Instant evolution

Bacteria infect an invasive pest species, rapidly transforming the bugs' development and reproduction

Megan Scudellari
Apr 6, 2011
In just six years, symbiotic bacteria have dramatically altered a population of sweet potato whiteflies in the southwestern US, accelerating the development and boosting the reproductive fitness of the crop-damaging pest.
Sweet potato whiteflies
Credit: Stephen Ausmus
The discovery, published this week in linkurl:Science,;http://www.sciencemag.org/content/current is a surprisingly rapid example of evolution that could have significant impacts on ecology and agriculture."It's like instant evolution," said linkurl:Molly Hunter,;http://ag.arizona.edu/ento/faculty/hunter.htm senior author and an entomologist at the University of Arizona. "The whole population has been transformed over a very short period of time.""It's quite unexpected," added linkurl:Frank Jiggins,;http://www.gen.cam.ac.uk/research/Jiggins/index.html an evolutionary geneticist at the University of Cambridge, who was not involved in the research. "It's now clear there is a lot of important adaptation in insect populations that should actually be attributed to bacterial symbionts."Hunter and her colleagues analyzed whitefly samples collected from 2000 to 2006 in the southwestern US -- saved and...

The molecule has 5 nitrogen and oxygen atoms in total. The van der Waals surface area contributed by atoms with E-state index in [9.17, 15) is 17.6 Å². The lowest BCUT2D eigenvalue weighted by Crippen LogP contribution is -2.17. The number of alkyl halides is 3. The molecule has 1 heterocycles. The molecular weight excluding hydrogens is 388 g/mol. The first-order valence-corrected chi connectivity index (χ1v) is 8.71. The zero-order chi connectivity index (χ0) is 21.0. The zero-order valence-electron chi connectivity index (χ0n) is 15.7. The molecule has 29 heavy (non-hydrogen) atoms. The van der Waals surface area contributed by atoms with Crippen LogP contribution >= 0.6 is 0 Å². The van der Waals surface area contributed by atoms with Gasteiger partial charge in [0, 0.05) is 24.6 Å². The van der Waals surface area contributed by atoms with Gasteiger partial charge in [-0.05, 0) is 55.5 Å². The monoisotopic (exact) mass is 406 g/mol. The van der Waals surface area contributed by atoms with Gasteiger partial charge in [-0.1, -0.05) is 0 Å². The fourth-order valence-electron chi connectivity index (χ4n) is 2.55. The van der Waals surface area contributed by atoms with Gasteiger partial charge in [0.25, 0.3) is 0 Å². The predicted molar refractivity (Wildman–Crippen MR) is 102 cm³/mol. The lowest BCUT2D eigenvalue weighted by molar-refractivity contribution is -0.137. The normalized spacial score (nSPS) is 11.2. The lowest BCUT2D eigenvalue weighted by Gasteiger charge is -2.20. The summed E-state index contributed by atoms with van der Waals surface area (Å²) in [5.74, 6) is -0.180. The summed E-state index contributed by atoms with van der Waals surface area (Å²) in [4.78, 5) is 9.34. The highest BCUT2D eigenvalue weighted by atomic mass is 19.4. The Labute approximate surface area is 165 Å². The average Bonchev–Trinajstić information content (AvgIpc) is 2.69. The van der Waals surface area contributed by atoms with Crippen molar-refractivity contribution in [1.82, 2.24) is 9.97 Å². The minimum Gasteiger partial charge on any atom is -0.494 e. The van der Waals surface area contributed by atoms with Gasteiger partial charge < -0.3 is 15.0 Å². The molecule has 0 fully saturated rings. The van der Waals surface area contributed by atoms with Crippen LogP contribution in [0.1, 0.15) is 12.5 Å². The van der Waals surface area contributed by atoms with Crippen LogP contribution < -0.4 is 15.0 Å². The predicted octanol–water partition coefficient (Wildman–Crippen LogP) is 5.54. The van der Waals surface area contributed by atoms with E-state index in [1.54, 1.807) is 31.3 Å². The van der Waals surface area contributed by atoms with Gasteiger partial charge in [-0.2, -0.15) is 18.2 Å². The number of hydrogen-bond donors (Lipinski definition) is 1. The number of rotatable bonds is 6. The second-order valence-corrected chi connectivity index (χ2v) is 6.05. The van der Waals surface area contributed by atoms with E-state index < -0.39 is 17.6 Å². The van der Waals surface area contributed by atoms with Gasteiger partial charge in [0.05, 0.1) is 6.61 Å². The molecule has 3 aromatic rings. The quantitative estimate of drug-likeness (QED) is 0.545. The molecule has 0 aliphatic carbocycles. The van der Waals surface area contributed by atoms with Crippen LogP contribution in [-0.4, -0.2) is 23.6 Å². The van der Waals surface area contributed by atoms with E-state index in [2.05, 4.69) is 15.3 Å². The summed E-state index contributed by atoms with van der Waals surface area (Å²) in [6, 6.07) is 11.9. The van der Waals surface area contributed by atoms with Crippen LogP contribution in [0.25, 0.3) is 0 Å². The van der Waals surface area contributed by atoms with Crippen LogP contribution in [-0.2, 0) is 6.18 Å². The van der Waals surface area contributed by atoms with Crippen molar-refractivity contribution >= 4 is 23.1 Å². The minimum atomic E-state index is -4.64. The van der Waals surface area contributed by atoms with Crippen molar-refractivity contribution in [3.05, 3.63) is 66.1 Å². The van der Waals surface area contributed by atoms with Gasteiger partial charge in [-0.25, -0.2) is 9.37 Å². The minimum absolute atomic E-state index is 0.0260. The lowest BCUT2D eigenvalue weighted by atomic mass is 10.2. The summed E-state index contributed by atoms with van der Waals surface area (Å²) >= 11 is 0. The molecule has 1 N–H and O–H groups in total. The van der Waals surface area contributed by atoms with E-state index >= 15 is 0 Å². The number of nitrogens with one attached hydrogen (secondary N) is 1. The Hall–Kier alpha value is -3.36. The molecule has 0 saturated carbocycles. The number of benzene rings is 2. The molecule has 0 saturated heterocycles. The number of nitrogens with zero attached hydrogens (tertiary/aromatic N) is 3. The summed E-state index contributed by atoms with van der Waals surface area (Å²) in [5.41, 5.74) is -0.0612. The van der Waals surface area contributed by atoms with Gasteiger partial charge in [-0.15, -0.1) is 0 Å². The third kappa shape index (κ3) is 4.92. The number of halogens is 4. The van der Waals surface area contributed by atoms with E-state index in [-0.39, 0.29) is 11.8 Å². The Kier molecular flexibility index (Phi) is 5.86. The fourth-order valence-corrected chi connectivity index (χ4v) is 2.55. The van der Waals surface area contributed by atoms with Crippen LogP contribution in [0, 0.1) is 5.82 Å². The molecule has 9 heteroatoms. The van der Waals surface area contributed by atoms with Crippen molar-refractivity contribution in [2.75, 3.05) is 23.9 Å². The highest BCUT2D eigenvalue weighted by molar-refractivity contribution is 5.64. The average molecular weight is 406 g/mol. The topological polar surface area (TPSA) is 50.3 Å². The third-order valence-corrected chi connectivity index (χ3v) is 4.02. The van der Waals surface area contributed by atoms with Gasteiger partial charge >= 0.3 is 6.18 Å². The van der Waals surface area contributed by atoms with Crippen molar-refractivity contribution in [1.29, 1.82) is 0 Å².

Rickettsia bellii.RickettsiaRickettsiaRickettsiaWolbachiaScience.Wolbachia Himler, A.G, et al., "Rapid Spread of a Bacterial Symbiont in an Invasive Whitefly Is Driven by Fitness Benefits and Female Bias," Science, 332:254-6, 2011.



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